UK

Legal aid 'made my son's life bearable'

  • 29 June 2011
  • From the section UK
Andrew Green at Downing Street
Image caption Andrew Green, 14 (middle), handed in a letter protesting against the changes to legal aid

Campaigners against proposed changes to the legal aid system say it will result in a "far more unfair society" and they took their campaign to Parliament on Wednesday.

Julie Green's son Andrew was born in 1997 with cerebral palsy from childbirth complications.

She says he would have a much lower quality of life if legal aid had not been available.

After initially being told her claim for negligence would fail, she managed to get funding for a specialist lawyer. An investigation was eventually launched that ended with a seven-figure compensation settlement.

Andrew's family can now afford to pay for the care and support he will need for the rest of his life.

"He's doing excellently - mainly because of the legal aid," said Mrs Green.

"We can take him to physiotherapy and speech therapy - things that he needs that we wouldn't have been able to do."

"The legal aid and winning the case has made his life bearable."

Andrew's family say they could never have afforded a lawyer out of their own pocket.

"Some of the bills were in the hundreds of thousands," said Mrs Green.

Image caption Campaigners gathered to highlight their concerns with the Justice Secretary's legal aid cuts

The chief executive of the Law Society, Des Hudson, was one of those supporting the group Sound Off for Justice at the event on Wednesday.

He said people like Andrew would find it much harder to enforce their rights under the changes.

"Ken Clarke needs to explain to those people who will no longer qualify for legal aid how will they get justice in his plan," he said.

"The courts need to be for every member of society, under these proposals they won't be."

Mr Hudson also attacked other aspects of the bill, such as clause 12, which puts forward a change to the universal right to a lawyer when in police custody.

Under the powers, a person's right to free advice would depend on their financial resources and the merits of their case.

As well as a backwards step in terms of protection for the citizen, the Law Society CEO said, he also questioned the practicalities of such a move.

"How on earth you're going to carry out a means test at three in the morning when someone is stuck in Paddington Green police station I'm not sure," said Mr Hudson.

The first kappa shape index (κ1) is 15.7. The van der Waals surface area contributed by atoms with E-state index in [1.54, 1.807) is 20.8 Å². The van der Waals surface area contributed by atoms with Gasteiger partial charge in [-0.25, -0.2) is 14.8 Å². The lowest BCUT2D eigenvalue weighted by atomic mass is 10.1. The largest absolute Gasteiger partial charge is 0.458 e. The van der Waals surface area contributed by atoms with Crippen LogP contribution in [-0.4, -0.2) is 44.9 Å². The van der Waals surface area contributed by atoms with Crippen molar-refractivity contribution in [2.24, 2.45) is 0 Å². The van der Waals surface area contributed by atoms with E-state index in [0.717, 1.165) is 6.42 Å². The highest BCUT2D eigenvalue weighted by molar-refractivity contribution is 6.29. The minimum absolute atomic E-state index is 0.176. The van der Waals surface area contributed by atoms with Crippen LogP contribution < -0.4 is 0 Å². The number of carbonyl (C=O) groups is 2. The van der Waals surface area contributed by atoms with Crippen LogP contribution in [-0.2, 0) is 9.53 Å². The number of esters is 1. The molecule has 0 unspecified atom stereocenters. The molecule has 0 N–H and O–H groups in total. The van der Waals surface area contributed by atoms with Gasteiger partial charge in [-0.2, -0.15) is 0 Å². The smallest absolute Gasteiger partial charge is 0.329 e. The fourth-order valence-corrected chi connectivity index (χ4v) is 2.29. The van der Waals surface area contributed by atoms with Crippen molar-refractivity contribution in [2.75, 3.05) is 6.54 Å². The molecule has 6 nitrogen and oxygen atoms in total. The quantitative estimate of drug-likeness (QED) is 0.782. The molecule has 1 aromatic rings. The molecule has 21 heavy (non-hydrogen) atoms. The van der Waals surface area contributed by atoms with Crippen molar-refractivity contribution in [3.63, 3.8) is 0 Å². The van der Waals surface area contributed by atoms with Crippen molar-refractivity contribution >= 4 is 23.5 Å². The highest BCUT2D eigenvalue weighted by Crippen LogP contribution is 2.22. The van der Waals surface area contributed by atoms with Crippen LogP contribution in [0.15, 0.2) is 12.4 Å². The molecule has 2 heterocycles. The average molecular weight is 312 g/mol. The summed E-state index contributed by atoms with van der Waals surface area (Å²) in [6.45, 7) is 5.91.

'It scares me'

Family law cases, such as divorce and custody battles, and employment and education disputes will also be largely excluded from legal aid.

Clare Hook, from London, used legal aid to stop her daughter being sent to a special needs school after she was identified as having "dyslexic-type difficulties" and being of "below average intelligence".

Convinced the decision was wrong, Mrs Hook challenged her local authority in a tribunal and the original diagnosis was found to be incorrect. Her daughter now goes to a more suitable school.

"My daughter wouldn't be achieving what she's achieving now if it wasn't for the legal aid system," she said.

"I don't know where she would have been today - and that scares me.

"It's drastically important for parents. I should have the same right as the local authority. They turn up with representation, they use the legal system - I should have the right as well if I can't afford it."

'Alternative needed'

The government has hit back at critics of the bill and said that legal aid has become bloated and "expanded far beyond its original scope".

It says many cases can be resolved without litigation, for example by using mediation, and points to the fact that the £2.1bn legal aid bill is the largest in the world.

Image caption Former attorney-general Baroness Scotland says a re-think is needed

However former Attorney General Baroness Scotland, who agreed that cuts to the sizable legal aid budget were needed, but told the BBC the government should look for an alternative.

"I'm really worried about the way it's cutting so much in relation to people who are vulnerable," she said.

"I do think we can change. I know we have to - the Law Society and the Bar Council both accept that - just not these changes.

"They have to listen to what the professionals are saying, but also listen to the people who are in need of this legal support."

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